These pilgrimage paths, which are listed UNESCO World Heritage Sites and officially recognised European Cultural Routes, are notable for their spiritual significance and their exceptional ensemble of historic sites.
This pilgrimage on foot covering a distance of hundreds of kilometres developed into one of the most important pilgrimages of its kind from the 11C onwards. The ultimate aim was to reach the sacred site of Santiago de Compostela in Spain, however these four historic, spiritual and symbolic routes also travelled across France, which at the time was already rich in major Catholic sanctuaries.
Four historic routes in France:
The following is a list of long-distance footpaths:
( NB: distances refer to the length of the route in France)
- Via Turonensis (885km), which starts in Tours (alternative routes exist from Mont-Saint-Michel and Paris)
- Via Lemovicensis, which starts in Vézelay (800km)
- Via Tolosona, which starts in Arles (525km)
- Via Podiensis, which starts in Le Puy-en-Velay (730km) and which holds the greatest appeal.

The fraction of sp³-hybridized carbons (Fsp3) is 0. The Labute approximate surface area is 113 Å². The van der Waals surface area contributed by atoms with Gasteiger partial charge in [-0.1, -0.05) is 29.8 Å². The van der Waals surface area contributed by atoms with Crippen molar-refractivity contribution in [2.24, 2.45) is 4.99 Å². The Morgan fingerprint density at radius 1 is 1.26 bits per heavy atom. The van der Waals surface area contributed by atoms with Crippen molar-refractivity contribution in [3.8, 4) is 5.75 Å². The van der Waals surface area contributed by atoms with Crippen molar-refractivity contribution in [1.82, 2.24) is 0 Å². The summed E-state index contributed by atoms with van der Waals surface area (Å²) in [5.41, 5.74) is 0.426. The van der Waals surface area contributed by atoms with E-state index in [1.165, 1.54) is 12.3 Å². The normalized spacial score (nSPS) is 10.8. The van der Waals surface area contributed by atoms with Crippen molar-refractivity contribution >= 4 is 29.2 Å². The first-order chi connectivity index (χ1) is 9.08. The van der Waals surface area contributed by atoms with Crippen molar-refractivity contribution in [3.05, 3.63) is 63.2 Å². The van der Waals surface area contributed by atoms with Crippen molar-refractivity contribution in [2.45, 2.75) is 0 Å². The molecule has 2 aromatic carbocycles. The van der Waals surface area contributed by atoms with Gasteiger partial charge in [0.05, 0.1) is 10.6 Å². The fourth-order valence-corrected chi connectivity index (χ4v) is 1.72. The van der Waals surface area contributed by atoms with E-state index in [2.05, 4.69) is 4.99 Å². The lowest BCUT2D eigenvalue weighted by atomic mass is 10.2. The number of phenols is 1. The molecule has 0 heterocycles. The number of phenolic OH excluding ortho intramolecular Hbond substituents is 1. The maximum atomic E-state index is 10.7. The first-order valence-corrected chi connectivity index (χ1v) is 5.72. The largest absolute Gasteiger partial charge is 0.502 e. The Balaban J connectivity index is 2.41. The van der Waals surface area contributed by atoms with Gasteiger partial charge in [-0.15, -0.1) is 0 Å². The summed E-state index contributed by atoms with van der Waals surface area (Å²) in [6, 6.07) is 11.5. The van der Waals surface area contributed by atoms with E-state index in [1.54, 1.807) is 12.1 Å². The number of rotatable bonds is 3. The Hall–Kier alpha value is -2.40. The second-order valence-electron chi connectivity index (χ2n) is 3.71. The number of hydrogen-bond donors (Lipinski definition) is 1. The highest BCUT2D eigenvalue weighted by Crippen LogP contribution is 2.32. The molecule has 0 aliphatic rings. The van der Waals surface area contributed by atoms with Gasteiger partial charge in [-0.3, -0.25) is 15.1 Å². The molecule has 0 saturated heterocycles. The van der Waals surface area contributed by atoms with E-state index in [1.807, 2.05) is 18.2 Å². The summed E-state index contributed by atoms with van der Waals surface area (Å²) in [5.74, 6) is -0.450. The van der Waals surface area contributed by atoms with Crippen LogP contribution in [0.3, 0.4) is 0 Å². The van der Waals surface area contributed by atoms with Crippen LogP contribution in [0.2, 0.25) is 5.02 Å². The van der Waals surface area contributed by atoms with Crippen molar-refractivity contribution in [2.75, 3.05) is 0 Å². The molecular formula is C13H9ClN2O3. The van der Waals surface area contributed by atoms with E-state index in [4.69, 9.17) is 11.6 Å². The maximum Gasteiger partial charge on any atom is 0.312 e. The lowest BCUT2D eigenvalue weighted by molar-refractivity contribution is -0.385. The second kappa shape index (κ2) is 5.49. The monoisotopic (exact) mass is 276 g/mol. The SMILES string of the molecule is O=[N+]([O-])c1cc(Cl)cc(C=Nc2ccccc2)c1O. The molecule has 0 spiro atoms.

Discover the Via Podiensis, also known as the GR65
The Le Puy-en-Velay route is the preferred path for hikers and follows the markings of the GR65 footpath. Its renown stems from the abundance of remarkable monuments and sites found along its route as it passes through the Cantal, Aveyron, Périgord, Gers and the Basque Country in particular. Key stops along its route include the Abbaye de Conques, the medieval town of Figeac, the town of Cahors and the sanctuary at Rocamadour.
Traditions and symbols
- Pilgrims heading to Santiago de Compostela are known as “Jacquets” in French (Jacques is the French word for James). The “historic costume” traditionally worn by pilgrims includes a large cape and a staff (a large stick with a metal tip).
- To help pilgrims find their way, the route is identifiable by a scallop shell, a souvenir which can be found on the beaches of Galicia, not from the sacred town of Santiago. Nowadays, the logo is more official (yellow and blue).
UNESCO World Heritage Pilgrims’ Routes and Sites
A total of 70 religious buildings have been listed by UNESCO since 1998, such as the little-known church in Saint-Avit-Sénieur (Dordogne) and the church of Saint-Hilaire in Melle (Poitou-Charente).